That tale, which remains as poignant today as 94 years ago, will be re-told on Christmas Day, when "All is Calm" is broadcast to more than 400 public radio stations in the United States as well as on the BBC in Canada, England, Australia, and New Zealand. Preceding that will be its New England premiere Saturday, Dec. 6, at 4 and 8 p.m. at The Music Hall in Portsmouth. The production will feature members of the Minneapolis-based Cantus vocal ensemble and the Theater Latte Da acting troupe.

One of only three U.S. cities chosen to host the production before it is aired worldwide on radio, Portsmouth -- given its "high profile as a peace center" -- provides a fitting stage for a true tale about peace, said Patricia Lynch, executive director of the Seacoast's Music Hall. "The Treaty of Portsmouth of 1905 stands today as one of history's great peace negotiations," program literature states. "It ended the Russo-Japanese War and marked the emergence of a new era of diplomatic negotiations and multi-track diplomacy."

But for Rothstein, the impetus behind "All is Calm" stemmed from the realization that many people knew little about the wartime goodwill shown during the unplanned "Christmas Truce," when the Allied Powers of France, England, the United States, Russia, Japan and Italy were pitted against the Central Powers of Germany, Austria-Hungary, Bulgaria, and the Ottoman Empire.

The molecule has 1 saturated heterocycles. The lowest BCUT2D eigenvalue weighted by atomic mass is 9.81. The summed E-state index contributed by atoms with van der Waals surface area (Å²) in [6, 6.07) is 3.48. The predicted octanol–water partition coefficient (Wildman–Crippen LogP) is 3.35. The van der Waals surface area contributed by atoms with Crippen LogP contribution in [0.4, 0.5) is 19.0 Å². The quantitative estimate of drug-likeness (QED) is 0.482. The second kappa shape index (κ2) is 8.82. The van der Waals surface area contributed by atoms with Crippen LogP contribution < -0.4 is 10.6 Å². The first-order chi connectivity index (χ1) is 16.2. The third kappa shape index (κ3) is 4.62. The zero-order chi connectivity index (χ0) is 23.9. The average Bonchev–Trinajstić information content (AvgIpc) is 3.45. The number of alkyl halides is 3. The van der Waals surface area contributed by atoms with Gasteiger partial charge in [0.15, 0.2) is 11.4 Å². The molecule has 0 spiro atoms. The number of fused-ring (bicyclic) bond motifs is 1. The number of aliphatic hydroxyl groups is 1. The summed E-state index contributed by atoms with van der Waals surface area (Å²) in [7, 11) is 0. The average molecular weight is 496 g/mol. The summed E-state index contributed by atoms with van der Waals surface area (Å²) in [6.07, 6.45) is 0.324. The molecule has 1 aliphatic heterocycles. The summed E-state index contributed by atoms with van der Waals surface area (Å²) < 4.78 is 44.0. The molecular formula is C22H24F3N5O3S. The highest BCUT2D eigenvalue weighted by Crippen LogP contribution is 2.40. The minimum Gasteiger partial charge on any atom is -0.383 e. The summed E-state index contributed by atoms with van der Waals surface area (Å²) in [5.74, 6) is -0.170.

"Why did I not learn of this remarkable event (in high school and college classes)?," he said. "The propaganda machine of war is powerful and news of soldiers fraternizing across enemy lines would put a human face on the Germans and readily undermine public support for the war. Also, the heroes of this story are not the generals, the battle strategists, the kings and queens, the stuff of bibliographies and history books. (They) are the lowest ranks of the armies, the young, the hungry, the cold and the optimistic."

That these soldiers chose to honor the spirit of Christmas in the midst of chaos is a fitting reason to revisit their actions, Rothstein said, especially as conflicts continue to be waged across the globe.

"It is a story that should be heard, especially today," he said. "A month before the Christmas Truce of 1914, Winston Churchill (who would go on to serve as British Prime Minister during World War II) stated, 'What would happen, I wonder, if the armies suddenly and simultaneously went on strike, and said some other method must be found of settling this dispute?' I hope people leave the theater moved, enlightened and pondering Churchill's prophetic statement."